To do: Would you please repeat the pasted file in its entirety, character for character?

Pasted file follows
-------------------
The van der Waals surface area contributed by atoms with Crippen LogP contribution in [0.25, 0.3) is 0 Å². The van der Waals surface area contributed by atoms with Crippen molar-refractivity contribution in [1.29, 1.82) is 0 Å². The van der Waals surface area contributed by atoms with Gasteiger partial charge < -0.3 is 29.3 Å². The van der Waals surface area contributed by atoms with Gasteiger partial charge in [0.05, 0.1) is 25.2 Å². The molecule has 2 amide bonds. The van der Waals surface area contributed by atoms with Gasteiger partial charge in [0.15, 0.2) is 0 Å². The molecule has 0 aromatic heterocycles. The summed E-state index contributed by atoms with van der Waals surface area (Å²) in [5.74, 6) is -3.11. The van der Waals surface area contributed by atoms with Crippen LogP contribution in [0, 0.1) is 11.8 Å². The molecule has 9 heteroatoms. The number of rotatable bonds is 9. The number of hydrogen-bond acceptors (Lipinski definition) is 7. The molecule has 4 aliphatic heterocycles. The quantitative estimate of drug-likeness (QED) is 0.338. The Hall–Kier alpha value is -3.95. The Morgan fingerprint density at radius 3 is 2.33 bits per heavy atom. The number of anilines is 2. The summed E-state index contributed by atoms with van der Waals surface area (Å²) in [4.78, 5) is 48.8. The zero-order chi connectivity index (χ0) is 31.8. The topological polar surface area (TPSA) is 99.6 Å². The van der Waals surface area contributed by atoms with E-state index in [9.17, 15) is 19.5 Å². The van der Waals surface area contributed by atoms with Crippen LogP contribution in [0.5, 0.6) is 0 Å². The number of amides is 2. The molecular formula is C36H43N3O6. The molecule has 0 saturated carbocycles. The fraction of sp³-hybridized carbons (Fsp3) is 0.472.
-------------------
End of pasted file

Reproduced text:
The van der Waals surface area contributed by atoms with Crippen LogP contribution in [0.25, 0.3) is 0 Å². The van der Waals surface area contributed by atoms with Crippen molar-refractivity contribution in [1.29, 1.82) is 0 Å². The van der Waals surface area contributed by atoms with Gasteiger partial charge < -0.3 is 29.3 Å². The van der Waals surface area contributed by atoms with Gasteiger partial charge in [0.05, 0.1) is 25.2 Å². The molecule has 2 amide bonds. The van der Waals surface area contributed by atoms with Gasteiger partial charge in [0.15, 0.2) is 0 Å². The molecule has 0 aromatic heterocycles. The summed E-state index contributed by atoms with van der Waals surface area (Å²) in [5.74, 6) is -3.11. The van der Waals surface area contributed by atoms with Crippen LogP contribution in [0, 0.1) is 11.8 Å². The molecule has 9 heteroatoms. The number of rotatable bonds is 9. The number of hydrogen-bond acceptors (Lipinski definition) is 7. The molecule has 4 aliphatic heterocycles. The quantitative estimate of drug-likeness (QED) is 0.338. The Hall–Kier alpha value is -3.95. The Morgan fingerprint density at radius 3 is 2.33 bits per heavy atom. The number of anilines is 2. The summed E-state index contributed by atoms with van der Waals surface area (Å²) in [4.78, 5) is 48.8. The zero-order chi connectivity index (χ0) is 31.8. The topological polar surface area (TPSA) is 99.6 Å². The van der Waals surface area contributed by atoms with E-state index in [9.17, 15) is 19.5 Å². The van der Waals surface area contributed by atoms with Crippen LogP contribution in [0.5, 0.6) is 0 Å². The number of amides is 2. The molecular formula is C36H43N3O6. The molecule has 0 saturated carbocycles. The fraction of sp³-hybridized carbons (Fsp3) is 0.472.